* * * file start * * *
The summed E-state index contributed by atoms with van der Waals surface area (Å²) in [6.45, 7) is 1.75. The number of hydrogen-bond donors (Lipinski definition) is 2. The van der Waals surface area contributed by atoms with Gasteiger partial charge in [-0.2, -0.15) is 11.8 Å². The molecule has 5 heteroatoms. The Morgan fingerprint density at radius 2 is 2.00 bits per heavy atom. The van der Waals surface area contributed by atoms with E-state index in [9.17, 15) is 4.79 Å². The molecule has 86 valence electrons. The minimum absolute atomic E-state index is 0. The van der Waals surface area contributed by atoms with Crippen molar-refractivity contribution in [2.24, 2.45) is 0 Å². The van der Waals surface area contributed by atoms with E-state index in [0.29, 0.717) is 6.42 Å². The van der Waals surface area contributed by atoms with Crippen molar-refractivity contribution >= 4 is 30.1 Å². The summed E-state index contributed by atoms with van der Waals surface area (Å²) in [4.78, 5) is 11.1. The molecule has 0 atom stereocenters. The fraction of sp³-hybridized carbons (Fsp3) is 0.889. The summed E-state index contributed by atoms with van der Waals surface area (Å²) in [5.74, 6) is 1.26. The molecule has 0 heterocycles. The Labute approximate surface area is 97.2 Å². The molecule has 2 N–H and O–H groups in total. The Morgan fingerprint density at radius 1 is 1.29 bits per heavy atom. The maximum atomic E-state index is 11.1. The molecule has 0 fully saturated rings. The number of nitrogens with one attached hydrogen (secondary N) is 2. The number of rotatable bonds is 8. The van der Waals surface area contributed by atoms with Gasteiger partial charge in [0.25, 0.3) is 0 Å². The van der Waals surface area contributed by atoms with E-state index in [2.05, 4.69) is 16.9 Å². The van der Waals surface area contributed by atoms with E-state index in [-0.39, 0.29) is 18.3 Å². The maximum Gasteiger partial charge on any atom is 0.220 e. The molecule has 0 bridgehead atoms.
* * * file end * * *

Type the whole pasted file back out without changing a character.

The summed E-state index contributed by atoms with van der Waals surface area (Å²) in [6.45, 7) is 1.75. The number of hydrogen-bond donors (Lipinski definition) is 2. The van der Waals surface area contributed by atoms with Gasteiger partial charge in [-0.2, -0.15) is 11.8 Å². The molecule has 5 heteroatoms. The Morgan fingerprint density at radius 2 is 2.00 bits per heavy atom. The van der Waals surface area contributed by atoms with E-state index in [9.17, 15) is 4.79 Å². The molecule has 86 valence electrons. The minimum absolute atomic E-state index is 0. The van der Waals surface area contributed by atoms with Crippen molar-refractivity contribution in [2.24, 2.45) is 0 Å². The van der Waals surface area contributed by atoms with E-state index in [0.29, 0.717) is 6.42 Å². The van der Waals surface area contributed by atoms with Crippen molar-refractivity contribution >= 4 is 30.1 Å². The summed E-state index contributed by atoms with van der Waals surface area (Å²) in [4.78, 5) is 11.1. The molecule has 0 atom stereocenters. The fraction of sp³-hybridized carbons (Fsp3) is 0.889. The summed E-state index contributed by atoms with van der Waals surface area (Å²) in [5.74, 6) is 1.26. The molecule has 0 heterocycles. The Labute approximate surface area is 97.2 Å². The molecule has 2 N–H and O–H groups in total. The Morgan fingerprint density at radius 1 is 1.29 bits per heavy atom. The maximum atomic E-state index is 11.1. The molecule has 0 fully saturated rings. The number of nitrogens with one attached hydrogen (secondary N) is 2. The number of rotatable bonds is 8. The van der Waals surface area contributed by atoms with Gasteiger partial charge in [0.25, 0.3) is 0 Å². The van der Waals surface area contributed by atoms with E-state index in [2.05, 4.69) is 16.9 Å². The van der Waals surface area contributed by atoms with E-state index in [-0.39, 0.29) is 18.3 Å². The maximum Gasteiger partial charge on any atom is 0.220 e. The molecule has 0 bridgehead atoms.